United Kingdom

Scientists will test whether gout drug helps infected adults beat Covid symptoms

Researchers will test whether a gout drug can help coronavirus-infected adults fight off the illness at home. 

Oxford University experts have begun trials on colchicine to discover whether it can speed up recovery time and stop people needing hospital care. 

The anti-inflammatory drug — which costs just 30p per pill — has been doled out to gout patients for decades. It is used to treat and prevent systemic inflammation, a feature of gout and the worst cases of coronavirus.

Canadian experts found the drug showed promise in reducing hospital admissions in Covid patients. And Brazilian academics last month claimed it may prevent severely-ill patients from needing oxygen.

But little is known about colchicine's effectiveness in reducing overall recovery time, or whether it can fight most symptoms.

It will be added to the Oxford-run PRINCIPLE drug trial, which has recruited 4,400 volunteers to test different medications on Covid patients who have been infected recently.  

Oxford scientists will test whether gout drug colchicine will help stop adults with symptoms of Covid fight off the illness

Colchicine is derived from the toxic autumn crocus flower in the UK and Europe, and has been used as a traditional joint-swelling remedy since 1500 BC.

The drug, branded as Colcrys, stops white blood cells from overreacting to infection, which can lead to organ failure and death. 

Studies have showed colchicine is safe but its side effects include diarrhea, stomach pain, constipation, nausea and vomiting.

Volunteers on the PRINCIPLE trial are randomly assigned to take medications such as budesonide, an inhaled corticosteroid, or get regular treatment in hospital. 

The trial has already found antibiotics azithromycin and doxycycline not to be effective treatments during the early stages of Covid. 

Trial co-lead, Professor Chris Butler, a general practitioner and Professor of Primary Care at the University Oxford’s Nuffield Department of Primary Care Health Sciences, said investigating treatments for Covid are vital alongside the nation's vaccination drive

Participants given colchicine will receive a two-week course of 0.5mg tablets once a day.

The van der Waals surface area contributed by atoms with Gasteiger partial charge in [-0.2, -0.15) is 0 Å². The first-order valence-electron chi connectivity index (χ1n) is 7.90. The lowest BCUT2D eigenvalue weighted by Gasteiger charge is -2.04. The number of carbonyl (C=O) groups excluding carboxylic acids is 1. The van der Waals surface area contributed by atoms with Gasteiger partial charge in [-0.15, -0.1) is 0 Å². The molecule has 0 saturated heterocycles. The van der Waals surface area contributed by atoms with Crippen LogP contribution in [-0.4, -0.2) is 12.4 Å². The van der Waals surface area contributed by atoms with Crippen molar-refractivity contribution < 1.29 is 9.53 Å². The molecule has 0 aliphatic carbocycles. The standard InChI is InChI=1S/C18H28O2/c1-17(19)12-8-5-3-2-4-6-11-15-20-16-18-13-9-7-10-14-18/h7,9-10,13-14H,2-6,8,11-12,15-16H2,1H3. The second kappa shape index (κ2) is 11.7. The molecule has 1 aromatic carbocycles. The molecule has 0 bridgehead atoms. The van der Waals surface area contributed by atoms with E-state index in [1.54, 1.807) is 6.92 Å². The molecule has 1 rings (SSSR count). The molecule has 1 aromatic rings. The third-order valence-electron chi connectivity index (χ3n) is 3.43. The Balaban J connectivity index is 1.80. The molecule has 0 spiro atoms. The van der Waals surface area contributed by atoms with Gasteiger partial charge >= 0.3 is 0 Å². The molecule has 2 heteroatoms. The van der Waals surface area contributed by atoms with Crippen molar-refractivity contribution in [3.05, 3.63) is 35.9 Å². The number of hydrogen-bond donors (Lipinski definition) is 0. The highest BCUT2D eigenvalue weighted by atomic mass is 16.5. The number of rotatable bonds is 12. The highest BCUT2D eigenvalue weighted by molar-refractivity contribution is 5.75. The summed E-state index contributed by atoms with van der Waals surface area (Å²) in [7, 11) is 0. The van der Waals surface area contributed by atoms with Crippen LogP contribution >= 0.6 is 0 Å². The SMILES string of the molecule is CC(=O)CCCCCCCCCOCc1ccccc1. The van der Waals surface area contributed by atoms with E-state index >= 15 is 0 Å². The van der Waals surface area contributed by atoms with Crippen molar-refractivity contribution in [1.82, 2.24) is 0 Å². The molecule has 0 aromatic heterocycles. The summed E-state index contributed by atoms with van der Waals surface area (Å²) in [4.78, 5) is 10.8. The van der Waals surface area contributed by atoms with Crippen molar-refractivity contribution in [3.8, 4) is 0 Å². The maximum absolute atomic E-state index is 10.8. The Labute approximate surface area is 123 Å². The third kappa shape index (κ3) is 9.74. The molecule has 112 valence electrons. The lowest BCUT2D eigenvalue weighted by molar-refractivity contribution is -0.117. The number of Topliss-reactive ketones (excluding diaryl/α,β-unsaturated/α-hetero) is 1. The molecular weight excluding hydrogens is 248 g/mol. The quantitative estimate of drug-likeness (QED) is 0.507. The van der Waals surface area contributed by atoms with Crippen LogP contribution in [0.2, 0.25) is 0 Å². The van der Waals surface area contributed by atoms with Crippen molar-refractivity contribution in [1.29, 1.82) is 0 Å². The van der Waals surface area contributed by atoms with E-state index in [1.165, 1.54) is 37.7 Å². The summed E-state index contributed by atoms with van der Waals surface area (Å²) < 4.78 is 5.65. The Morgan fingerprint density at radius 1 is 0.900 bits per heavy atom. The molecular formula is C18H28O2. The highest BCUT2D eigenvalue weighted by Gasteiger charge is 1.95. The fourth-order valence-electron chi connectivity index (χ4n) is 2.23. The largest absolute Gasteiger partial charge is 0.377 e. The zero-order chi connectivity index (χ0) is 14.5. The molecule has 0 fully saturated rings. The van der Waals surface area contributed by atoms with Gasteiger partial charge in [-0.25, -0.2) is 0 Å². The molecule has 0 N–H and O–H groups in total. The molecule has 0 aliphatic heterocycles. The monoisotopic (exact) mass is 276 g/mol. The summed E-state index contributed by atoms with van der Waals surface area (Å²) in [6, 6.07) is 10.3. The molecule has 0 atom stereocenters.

What is colchicine? The 30p drug used to tackle gout

Colchicine is used to treat and prevent systemic inflammation, a feature of gout and the worst cases of coronavirus

Colchicine is a medicine for treating inflammation and pain.

The pills are typically prescribed to treat flare-ups or attacks of gout 

It is also used to prevent increased flare-ups of gout when a patient first starts on a medicine like allopurinol – taken to manage the condition in the long term. 

Colchicine is also prescribed to prevent flare-ups of symptoms of familial Mediterranean fever (FMF) – an inherited inflammatory condition.

The usual dose for gout is one 0.5mg tablet, taken two to four times a day. 

Patients are advised to avoid grapefruit and grapefruit juice while taking colchicine.

Some patients find it is gentler on their stomach if they take the tablets with or after food.

It is not usually recommended in pregnancy or when breastfeeding. 

Doctors will track their condition for a month, comparing their symptoms and illness with volunteers given other drugs or no treatment.  

Professor Chris Butler, one of the Oxford scientists behind the trial, said investigating treatments for Covid are vital.

He said: ‘We are asking for eligible volunteers aged over 18 from all across the country to join the PRINCIPLE trial when they first experience Covid symptoms, and help in the search for potential treatments. 

'With Covid still circulating in the community, and little known about the effect of new viral variants on younger adults, it is vital we seize this window of opportunity to generate high-quality evidence to determine which treatments work, and which don’t.

‘Even with successful vaccines and other preventable measures in place, the availability of treatments with a solid evidence-base has a critical role to play in ending this pandemic, yet there are still very few options for treating Covid before it becomes a severe illness.’

Participants taking colchicine must be aged 18-64 and have suffered shortness of breath during the first two weeks of their illness.

Or they must have certain underlying health conditions that put them at risk of severe illness or be aged over 65.  

The trial has so far determined that the antibiotics azithromycin and doxycycline are not effective treatments during the early stages of Covid.

It is still investigating the effects of budesonide, an inhaled corticosteroid, in people aged over 50. 

Junior Health Minister Lord Bethell said: ‘The UK continues to be a leading force in finding and rolling out safe and effective treatments for Covid-19, with life-saving treatments dexamethasone and tocilizumab identified by our research. 

'The Government-funded PRINCIPLE trial presents an exciting opportunity to find treatments outside of hospital, stopping people’s symptoms from worsening at an earlier stage of the disease.

‘The expansion of the trial, with a new treatment arm that is open to a wider patient cohort, is a promising development — I encourage as many eligible people as possible over the age of 18 to sign up to the trial and play a vital role in finding more treatments for this terrible virus.’

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